That's not the policy rationale for the prohibition on bigamy, and while it is perhaps a little better of a reason than administrative convenience, it boils down to the same thing, since the question of marital property is one of the issues that legislatures will have to address when the ban is overturned as it inevitably will be.

On the contrary, tradition is absolutely relevant as to whether something is a fundamental right. Marriage is a fundamental right because it's enshrined in our traditions and collective conscience. ...
Polygamy does not have such a place in our traditions or collective conscience, and therefore is not a fundamental right.

Yep, that's the bullshit argument that people were rolling out against same sex marriage all right. That because it wasn't traditional, it wasn't fundamental.

The core mistake with that argument, whether in the context of same sex marriage or marriage among persons already married, or in larger numbers than two, is that what's fundamental is not opposite sex marriage, or same sex marriage, or polygamous marriage, but simply marriage, without qualification of any kind.

Issues like gender, race, consanguinity, marital status, and number of spouses are all restrictions on that singular fundamental right. Whether they stand hinges on whether they can be justified. Two of them, it transpires, cannot be. Ultimately I think the only restriction that will hold up will be consent, and perhaps consanguinity will have to be reframed in terms of consent if it's to be salvaged.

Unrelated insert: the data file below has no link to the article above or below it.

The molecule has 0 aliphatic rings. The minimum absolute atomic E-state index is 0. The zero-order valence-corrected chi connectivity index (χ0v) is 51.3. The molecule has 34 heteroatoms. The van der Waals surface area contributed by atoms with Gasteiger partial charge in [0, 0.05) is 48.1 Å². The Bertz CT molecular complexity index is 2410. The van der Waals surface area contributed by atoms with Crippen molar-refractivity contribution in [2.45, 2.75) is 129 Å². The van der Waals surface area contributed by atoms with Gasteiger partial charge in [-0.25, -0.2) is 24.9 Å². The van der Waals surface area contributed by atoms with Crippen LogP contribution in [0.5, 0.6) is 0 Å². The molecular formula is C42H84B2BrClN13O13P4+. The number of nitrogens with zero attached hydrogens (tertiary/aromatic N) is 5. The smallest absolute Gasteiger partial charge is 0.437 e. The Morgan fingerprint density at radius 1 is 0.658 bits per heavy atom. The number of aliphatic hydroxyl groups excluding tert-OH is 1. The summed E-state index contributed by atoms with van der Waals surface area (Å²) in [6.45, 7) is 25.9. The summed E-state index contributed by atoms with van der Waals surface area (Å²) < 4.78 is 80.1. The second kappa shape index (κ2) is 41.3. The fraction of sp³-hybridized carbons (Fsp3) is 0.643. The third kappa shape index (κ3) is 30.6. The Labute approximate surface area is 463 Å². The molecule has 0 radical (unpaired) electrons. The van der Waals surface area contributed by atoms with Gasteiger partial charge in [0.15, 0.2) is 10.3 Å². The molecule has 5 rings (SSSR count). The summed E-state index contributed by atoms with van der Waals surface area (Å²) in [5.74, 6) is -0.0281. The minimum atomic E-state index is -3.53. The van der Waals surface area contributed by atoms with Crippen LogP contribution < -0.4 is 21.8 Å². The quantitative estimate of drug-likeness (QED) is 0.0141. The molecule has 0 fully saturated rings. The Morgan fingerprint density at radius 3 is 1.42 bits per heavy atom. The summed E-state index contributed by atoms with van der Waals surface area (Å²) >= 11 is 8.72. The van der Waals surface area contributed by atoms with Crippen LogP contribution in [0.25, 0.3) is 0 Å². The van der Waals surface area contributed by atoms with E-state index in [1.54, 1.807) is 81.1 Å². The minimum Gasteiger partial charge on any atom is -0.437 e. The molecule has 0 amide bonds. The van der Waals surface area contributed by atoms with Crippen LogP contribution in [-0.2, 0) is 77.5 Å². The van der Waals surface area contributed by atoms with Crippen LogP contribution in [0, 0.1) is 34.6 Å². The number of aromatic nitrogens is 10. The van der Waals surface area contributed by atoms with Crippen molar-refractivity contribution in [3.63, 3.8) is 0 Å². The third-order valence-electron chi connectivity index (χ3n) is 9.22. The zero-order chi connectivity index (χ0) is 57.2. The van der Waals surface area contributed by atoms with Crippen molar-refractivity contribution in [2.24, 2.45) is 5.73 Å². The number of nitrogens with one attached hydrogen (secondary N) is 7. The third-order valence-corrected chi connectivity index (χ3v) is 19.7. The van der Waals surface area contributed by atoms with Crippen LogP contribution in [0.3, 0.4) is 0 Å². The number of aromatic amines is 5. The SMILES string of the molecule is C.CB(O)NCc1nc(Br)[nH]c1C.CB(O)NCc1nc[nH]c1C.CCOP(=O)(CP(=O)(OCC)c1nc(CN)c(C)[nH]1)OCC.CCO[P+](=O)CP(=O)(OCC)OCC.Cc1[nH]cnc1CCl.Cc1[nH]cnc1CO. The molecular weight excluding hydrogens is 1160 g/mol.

Comment: Re:No More Bennett (Score 2) 186 186

Brute forcing your own account isn't banned. But it's not rewarded, either. That's what the "If you believe you have found a method to conduct a brute-force or code injection attack, please report it to us without testing it." bit of the rules means.

In other words, no, Bennett, you did not outsmart those meanies in charge of making the rules of this bug bounty system. Your hack wasn't particularly clever, so doesn't get rewarded as if it were. However, the bug report itself is probably valid, and United obviously has some fixing to do. (No failed-PIN limiter? The 1970s called; they'd like their input validation methodology back.)

Comment: Re: How is this news for nerds? (Score 1) 1069 1069

because, as noted earlier, 3>2. Equal protection is an issue where two groups that are equally situated are treated differently. For marriage, there is no difference between a gay couple and a heterosexual couple. There is a difference between a couple and a larger group, however.

The litigant needn't be the entire group. Marriage is a fundamental right, subject to various restrictions, such as consent and consanguinity. Yesterday, one of the restrictions, at least in some places, was that the genders of two of the spouses couldn't be the same. Today, it's fine nationwide if they're the same.

The restriction to look at now is whether the marital status of each spouse in the marriage at hand is single. Today it has to be. But there's not a good reason for it. (As already mentioned, administrative convenience is not a good reason). So why can't Alice, who is married to Bob, now also marry Carol? Bob isn't marrying Carol; the A-C marriage would be between two people only. You're treating Alice differently merely because she is already married.

It's also not a fundamental right, as polygamy is not part of the traditions and collective conscience of society, except for Mormons.